As the incredible power of penicillin to fight bacterial infections became clear in the 1940s, so did the battle to mass produce this strategically important medicine, while the Second World War raged.
Ensuring supplies of a powerful medicine
By the end of the conflict, only the United States had succeeded in stockpiling large quantities of penicillin and held 95 percent of the entire world's stocks. Other countries were frantically looking at how they could secure their own supplies of the drug to avoid dependence on other nations. In Spain, fascist dictator Francisco Franco's isolationist policies meant that having a reliable supply was an even more urgent priority.
Josep Antoni Grífols i Roig was one of several doctors in Spain engaged in the quest. He collaborated with the Sociedad General de Farmacia, which under the name OM Laboratories registered the first penicillin preparation in Spain a year later, as injectable Penicillin OM. This product was manufactured in its Swiss plant and imported for use in Spain.
Even greater potential to cure
But the Grífols family involvement in penicillin didn't end there. Ever keen to innovate and improve, Dr. Víctor Grífols i Lucas travelled to London to obtain the latest scientific knowledge on large-scale production of the drug.
After his return, further collaboration with the Sociedad General de Farmacia yielded a powerful innovation for penicillin that would improve the drug's potency, and its value to patients. An increase of 50 to 60 percent in penicillin's power to inhibit bacterial growth was achieved by combining the drug with sulfonamides. The new innovation was marketed under the name of Pentalcillin, and first went on sale on May 28, 1948.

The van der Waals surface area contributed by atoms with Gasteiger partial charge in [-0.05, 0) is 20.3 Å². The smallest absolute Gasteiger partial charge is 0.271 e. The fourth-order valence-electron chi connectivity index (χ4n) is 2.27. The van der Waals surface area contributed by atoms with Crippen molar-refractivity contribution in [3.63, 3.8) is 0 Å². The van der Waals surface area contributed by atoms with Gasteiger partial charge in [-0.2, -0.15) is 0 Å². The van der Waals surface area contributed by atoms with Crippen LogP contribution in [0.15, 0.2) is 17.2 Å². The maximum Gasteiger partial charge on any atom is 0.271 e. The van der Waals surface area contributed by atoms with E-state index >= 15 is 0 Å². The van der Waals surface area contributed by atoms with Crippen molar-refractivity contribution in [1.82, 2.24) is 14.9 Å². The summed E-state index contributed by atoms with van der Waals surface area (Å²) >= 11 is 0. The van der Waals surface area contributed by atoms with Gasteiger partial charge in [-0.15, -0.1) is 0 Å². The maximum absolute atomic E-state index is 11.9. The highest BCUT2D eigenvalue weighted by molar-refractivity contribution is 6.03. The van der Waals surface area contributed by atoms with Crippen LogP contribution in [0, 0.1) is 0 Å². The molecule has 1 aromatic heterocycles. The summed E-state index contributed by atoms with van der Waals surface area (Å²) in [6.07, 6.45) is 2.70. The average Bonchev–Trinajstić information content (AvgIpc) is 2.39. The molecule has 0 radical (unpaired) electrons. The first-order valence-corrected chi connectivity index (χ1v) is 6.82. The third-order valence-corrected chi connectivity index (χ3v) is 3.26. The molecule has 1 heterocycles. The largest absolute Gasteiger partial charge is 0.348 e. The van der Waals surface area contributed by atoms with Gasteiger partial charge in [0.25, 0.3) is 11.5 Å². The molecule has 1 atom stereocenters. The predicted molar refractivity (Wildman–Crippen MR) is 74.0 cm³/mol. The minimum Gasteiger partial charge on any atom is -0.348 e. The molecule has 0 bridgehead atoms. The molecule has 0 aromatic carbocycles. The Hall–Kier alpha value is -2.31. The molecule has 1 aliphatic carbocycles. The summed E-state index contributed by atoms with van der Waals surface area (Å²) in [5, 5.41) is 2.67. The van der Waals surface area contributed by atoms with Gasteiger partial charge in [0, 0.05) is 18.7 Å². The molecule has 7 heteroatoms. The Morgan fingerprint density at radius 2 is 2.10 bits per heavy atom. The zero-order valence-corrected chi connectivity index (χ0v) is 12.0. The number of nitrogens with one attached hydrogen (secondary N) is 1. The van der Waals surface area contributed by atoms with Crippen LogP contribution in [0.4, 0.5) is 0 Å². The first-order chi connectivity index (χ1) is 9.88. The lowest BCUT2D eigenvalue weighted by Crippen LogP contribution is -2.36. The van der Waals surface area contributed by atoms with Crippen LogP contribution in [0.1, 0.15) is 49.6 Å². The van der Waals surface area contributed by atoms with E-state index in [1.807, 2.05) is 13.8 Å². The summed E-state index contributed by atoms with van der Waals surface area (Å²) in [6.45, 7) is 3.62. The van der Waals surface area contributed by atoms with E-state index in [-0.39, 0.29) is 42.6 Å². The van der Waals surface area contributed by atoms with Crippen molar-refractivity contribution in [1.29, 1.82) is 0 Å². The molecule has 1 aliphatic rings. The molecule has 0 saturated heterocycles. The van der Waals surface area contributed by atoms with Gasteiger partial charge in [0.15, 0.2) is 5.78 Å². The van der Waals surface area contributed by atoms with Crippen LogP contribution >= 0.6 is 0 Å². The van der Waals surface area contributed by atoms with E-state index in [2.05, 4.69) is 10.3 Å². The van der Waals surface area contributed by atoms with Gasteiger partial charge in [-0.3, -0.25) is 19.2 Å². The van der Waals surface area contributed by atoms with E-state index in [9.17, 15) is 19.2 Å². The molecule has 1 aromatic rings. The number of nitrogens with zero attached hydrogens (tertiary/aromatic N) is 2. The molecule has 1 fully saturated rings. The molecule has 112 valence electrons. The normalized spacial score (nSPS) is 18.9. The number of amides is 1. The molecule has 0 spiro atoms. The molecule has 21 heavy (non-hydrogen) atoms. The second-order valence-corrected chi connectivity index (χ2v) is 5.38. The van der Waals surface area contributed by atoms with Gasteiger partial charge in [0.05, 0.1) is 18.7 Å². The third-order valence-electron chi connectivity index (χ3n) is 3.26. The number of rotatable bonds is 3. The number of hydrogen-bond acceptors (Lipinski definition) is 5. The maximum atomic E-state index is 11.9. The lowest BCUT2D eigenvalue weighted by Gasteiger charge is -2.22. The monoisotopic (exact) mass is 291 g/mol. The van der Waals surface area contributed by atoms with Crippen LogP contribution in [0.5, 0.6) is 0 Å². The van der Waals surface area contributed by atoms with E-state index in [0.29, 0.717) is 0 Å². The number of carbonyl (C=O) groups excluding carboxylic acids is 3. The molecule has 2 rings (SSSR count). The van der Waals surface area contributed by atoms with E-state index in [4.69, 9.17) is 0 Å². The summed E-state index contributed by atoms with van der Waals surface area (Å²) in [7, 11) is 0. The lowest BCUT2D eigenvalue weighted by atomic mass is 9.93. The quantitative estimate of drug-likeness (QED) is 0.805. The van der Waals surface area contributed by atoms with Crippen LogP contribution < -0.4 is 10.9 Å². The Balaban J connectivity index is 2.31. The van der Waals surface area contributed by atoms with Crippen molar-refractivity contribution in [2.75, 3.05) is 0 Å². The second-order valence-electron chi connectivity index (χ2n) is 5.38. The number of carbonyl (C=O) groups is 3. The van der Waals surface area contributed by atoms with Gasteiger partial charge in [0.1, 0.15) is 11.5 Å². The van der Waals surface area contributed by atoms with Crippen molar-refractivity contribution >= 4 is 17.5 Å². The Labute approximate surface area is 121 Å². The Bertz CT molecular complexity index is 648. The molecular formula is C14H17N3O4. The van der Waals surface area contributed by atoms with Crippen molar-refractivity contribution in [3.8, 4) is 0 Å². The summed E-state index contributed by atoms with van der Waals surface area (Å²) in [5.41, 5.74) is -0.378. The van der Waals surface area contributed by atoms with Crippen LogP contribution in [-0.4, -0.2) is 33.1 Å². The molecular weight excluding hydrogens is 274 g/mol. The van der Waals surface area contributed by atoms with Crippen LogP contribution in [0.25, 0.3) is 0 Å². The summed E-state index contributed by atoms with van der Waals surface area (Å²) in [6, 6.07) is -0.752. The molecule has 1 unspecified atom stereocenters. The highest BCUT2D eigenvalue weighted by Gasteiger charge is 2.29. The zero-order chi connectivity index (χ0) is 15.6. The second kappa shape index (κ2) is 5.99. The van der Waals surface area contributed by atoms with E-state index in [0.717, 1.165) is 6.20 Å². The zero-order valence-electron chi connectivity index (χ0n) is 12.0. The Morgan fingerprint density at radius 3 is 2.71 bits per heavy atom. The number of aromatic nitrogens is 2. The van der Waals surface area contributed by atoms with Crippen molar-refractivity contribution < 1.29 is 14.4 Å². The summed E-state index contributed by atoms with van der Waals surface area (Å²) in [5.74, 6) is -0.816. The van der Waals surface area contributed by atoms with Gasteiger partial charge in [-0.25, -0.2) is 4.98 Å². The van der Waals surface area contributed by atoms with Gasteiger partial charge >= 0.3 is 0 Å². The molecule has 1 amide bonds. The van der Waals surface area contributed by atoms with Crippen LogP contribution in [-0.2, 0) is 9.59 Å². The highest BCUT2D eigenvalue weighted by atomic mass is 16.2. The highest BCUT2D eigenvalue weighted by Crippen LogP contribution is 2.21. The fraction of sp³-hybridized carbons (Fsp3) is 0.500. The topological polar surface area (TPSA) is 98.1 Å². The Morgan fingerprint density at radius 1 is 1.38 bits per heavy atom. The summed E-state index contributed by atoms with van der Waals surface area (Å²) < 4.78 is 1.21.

Lack of space and time at Laboratorios Grifols meant the company could not fully capitalize on its new product. And the restriction of national production of penicillin by the Franco regime to only two organizations put a final end to Pentalcillin a few years later.
An increase of 50 to 60 percent in penicillin's power to inhibit
bacterial growth was achieved by combining the drug with sulfonamides
Landmarks in the development of penicillin
The history of science is not made exclusively by its great names, as the story of penicillin illustrates.
There is evidence that ancient cultures including Babylonian, Greek and Indian civilizations had already identified the natural properties of some molds to curb bacteriological infections.
At the end of the 19th century, many scientists tried to study the antibiotic power of a specific type of fungus: penicillium. Lister, Roberts, Tyndall, Pasteur and Duchesne showed that their different variants reduced bacteriological growth in some way.
By the 1920s, Gratia, Dath and Picado had indicated their effectiveness in inhibiting growth in staphylococcus cultures, but it was not until 1928 that Alexander Fleming named the molecule produced by the fungus penicillin, and demonstrated its antibiotic power in vitro.
But for more than 10 years his findings would have little impact, since Fleming could not purify or isolate the molecule. Neither could he make it stable enough to mass-produce antibiotics, and thus meet the needs generated by World War II.
It was Ernst Chain, Howard Florey and Norman Heatley who, through a collaboration between Great Britain and the USA during the 1940s, managed to demonstrate penicillin's effects in vivo, as well as purify enough to be used during the war, inaugurating the era of antibiotics.
In 1945, Fleming, Florey and Chain were awarded the Nobel Prize in Medicine for their inspired and world-changing efforts.